Year Of The Vampire: The Hunger Is A Deceptively Gorgeous Movie About Grooming

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(Welcome to Year of the Vampire, a series examining the greatest, strangest, and sometimes overlooked vampire movies of all time in honor of "Nosferatu," which turns 100 this year.)

TRIGGER WARNING: Be advised that this article deals with issues of assault and grooming. If you are a survivor there are resources available

The atmospheric horror thriller "The Hunger" is something of an anomaly in director Tony Scott's filmography. While the late British helmer (who cut his teeth on commercials) made a box office mint on slick action hits like "Top Gun," "Days of Thunder," and "Enemy of the State," his debut feature allowed him to sink his visual chops into the more complex world of author Whitley Strieber's vampire novel. When the resulting film was released to theaters in 1983, "The Hunger" failed to make much of a financial ($5.9 million) or critical impact (Roger Ebert called it "an agonizingly bad vampire movie, circling around an exquisitely effective sex scene"). 

In the ensuing years, the film has developed a cult following of fans who appreciate Scott's vampire tale for its sumptuous visuals and gorgeous cast, led by the iconic Catherine Deneuve and David Bowie as centuries-old bloodsuckers whom one might easily mistake for New Wave hipsters. Goths, in particular, gravitate towards the movie's emo vibe, which is introduced spectacularly during the strobe-y smoke-saturated opening club scene set to Bauhaus' immortal gloom ballad "Bela Lugosi's Dead." Underneath all of Scott's trademark gloss and the much-celebrated lesbian sex scene is an unusually grim movie, especially for the go-go '80s and this helmer in particular. At the center of that downbeat tone is something that many who have never seen the film before may find wildly contemporary — that the underlying subtext is about grooming.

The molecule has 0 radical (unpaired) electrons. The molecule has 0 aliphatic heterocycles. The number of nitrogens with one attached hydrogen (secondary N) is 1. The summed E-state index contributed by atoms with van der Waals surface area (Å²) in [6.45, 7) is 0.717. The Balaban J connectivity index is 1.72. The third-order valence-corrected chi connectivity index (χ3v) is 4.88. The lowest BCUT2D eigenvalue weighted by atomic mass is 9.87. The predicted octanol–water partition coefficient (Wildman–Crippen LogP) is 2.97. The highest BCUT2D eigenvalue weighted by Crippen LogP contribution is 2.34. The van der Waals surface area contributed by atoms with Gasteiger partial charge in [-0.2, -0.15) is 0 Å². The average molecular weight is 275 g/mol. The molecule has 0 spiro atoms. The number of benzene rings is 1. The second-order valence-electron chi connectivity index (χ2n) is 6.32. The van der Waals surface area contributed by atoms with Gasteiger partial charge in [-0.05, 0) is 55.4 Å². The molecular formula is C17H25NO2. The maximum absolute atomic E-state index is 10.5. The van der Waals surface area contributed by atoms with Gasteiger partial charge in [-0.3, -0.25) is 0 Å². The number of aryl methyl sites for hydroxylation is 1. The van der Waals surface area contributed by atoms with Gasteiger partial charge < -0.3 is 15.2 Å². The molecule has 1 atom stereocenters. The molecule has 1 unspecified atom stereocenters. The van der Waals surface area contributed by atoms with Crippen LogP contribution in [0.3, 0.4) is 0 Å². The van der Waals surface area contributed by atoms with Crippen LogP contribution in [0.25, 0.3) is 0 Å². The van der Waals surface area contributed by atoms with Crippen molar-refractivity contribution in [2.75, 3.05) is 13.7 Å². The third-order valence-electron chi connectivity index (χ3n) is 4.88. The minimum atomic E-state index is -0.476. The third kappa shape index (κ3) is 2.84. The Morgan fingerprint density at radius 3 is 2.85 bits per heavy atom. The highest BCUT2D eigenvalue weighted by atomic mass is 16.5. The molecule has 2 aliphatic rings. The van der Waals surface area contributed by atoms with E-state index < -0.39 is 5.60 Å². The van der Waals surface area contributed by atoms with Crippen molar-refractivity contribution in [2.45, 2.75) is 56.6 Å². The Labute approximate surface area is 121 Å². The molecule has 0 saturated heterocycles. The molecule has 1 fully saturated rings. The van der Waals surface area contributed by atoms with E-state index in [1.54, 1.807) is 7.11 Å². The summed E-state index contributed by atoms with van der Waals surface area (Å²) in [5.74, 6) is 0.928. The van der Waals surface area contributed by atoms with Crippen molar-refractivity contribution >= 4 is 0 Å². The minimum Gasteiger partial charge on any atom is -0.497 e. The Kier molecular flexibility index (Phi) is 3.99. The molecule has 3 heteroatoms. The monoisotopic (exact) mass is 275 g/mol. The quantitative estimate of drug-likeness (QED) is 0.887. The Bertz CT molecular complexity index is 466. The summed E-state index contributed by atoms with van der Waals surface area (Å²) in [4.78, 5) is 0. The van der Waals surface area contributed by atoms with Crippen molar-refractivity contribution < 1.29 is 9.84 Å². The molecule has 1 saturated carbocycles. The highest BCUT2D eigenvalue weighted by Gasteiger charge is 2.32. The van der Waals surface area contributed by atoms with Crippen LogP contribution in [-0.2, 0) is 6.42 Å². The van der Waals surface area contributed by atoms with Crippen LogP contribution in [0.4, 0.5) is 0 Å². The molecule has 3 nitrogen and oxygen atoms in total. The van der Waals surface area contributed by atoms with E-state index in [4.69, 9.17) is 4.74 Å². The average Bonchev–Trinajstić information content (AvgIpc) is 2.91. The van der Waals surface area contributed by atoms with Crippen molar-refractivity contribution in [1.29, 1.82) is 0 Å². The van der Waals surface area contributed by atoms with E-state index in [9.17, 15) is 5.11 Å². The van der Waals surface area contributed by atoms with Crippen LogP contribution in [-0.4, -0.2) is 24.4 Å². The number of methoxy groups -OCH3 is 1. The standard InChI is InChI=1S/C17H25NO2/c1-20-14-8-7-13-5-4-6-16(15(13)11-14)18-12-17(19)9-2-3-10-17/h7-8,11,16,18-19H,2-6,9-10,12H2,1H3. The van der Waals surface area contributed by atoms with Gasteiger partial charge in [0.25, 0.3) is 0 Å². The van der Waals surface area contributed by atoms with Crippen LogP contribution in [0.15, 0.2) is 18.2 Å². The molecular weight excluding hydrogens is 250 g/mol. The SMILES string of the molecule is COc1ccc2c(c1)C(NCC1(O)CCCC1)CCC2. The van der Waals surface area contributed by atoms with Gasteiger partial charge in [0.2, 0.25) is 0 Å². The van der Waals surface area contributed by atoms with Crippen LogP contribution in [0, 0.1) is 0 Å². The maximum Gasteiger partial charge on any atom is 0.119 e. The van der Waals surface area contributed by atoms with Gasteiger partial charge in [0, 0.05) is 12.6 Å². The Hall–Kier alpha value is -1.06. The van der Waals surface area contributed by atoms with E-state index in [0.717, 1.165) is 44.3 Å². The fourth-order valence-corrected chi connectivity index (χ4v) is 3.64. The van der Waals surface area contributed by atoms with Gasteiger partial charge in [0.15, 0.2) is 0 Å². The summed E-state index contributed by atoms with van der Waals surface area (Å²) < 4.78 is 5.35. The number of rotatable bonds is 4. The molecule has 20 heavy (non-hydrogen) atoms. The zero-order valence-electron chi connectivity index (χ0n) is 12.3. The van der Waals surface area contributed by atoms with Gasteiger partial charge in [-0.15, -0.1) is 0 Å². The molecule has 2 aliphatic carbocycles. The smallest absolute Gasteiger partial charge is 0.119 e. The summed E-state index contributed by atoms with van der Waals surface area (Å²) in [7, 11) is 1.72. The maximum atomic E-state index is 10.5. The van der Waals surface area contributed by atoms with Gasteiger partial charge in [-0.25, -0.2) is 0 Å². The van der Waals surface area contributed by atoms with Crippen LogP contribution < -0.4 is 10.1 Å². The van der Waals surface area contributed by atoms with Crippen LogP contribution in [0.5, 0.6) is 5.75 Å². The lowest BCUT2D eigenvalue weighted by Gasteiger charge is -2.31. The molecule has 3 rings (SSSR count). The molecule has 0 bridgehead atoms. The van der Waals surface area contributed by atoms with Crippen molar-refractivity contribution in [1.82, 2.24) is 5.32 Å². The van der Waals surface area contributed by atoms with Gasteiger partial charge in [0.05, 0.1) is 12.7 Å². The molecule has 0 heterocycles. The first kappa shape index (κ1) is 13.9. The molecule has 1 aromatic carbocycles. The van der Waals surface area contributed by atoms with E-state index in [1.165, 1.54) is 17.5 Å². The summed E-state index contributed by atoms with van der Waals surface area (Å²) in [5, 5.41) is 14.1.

The vampire as predator

As predatory behavior among the rich and powerful has the spotlight thrown on it more and more during the #TimesUp and #MeToo era, one of the key aspects to how people are victimized is through the process of grooming. This is essentially a stand-in word for whatever method a perpetrator of sexual violence and abuse uses to worm their way into the victim's life, be it through coercion, drugging, dependency, or simply utilizing the natural clout and charisma they have acquired to generate trust. This cycle of manipulation is often used in relation to vulnerable minors, but it can apply to adults as well, and in the context of "The Hunger" it is used on both. 

Many film scholars discuss the inherent sexuality of vampirism (forms of seduction, penetrating the neck, the sapping of fluids, etc.) as if it were subtext, but that is all text. The true subtext of vampires is that love and sex are the tools they use to get what they really want: food. Vampires are inherently parasites feeding off the living, and in some cases transforming their victims into vampires themselves much the same way the abused often become abusers. The character of Miriam Blaylock (Catherine Deneuve) is no different, and something of a subversion on Tony Scott's part, in that the French actress had already become iconic as a seductress in Luis Buñuel's 1967 prostitution pic "Belle de Jour." The female vampire who uses lesbianism to lure victims who she really only sees as supper was also done to great effect previously in 1970's "The Vampire Lovers."

Seduction isn't really the aim of Miriam, as is made clear right from the beginning when she and her partner-in-blood-drinking John Blaylock (David Bowie) pick up a sexy couple (John Stephen Hill and Ann Magnuson) from a nightclub, primed to swing. After a very brief overture of foreplay at their castle-like abode, both Miriam and John slice their respective new partners open with identical Egyptian ankh necklaces to get at that fresh, warm red stuff inside them. Even behind the sunglasses they both wear you can sense their dead eyes as they go through the motions of "seduction," which for them is a mere form of hunting. Right from the get-go "The Hunger" makes it plain as day that these characters are predators of no redeeming value, and then goes on to elaborate on how they came to be who they are through the human character of Sarah Roberts (Susan Sarandon). 

Ugly on the inside

Susan Sarandon's Dr. Sarah Roberts is a gerontologist studying the process of aging with the aim of trying to reverse it. She becomes a subject of interest for both Miriam and John, albeit for different purposes. When John suddenly realizes the eternal life granted to him by Miriam when he first became her companion (in 18th century France!) does not also extend to eternal youth, he tries to consult Sarah to stop his rapid aging. At first, he is rebuffed by her, but she soon realizes he's not a loon when John ages decades in a matter of hours. Lured into the Blaylock's world, Sarah soon encounters Miriam, who uses her charm to quickly seduce her and — in the process — infect the human woman's blood with her own, thus beginning the vampiric transformation process.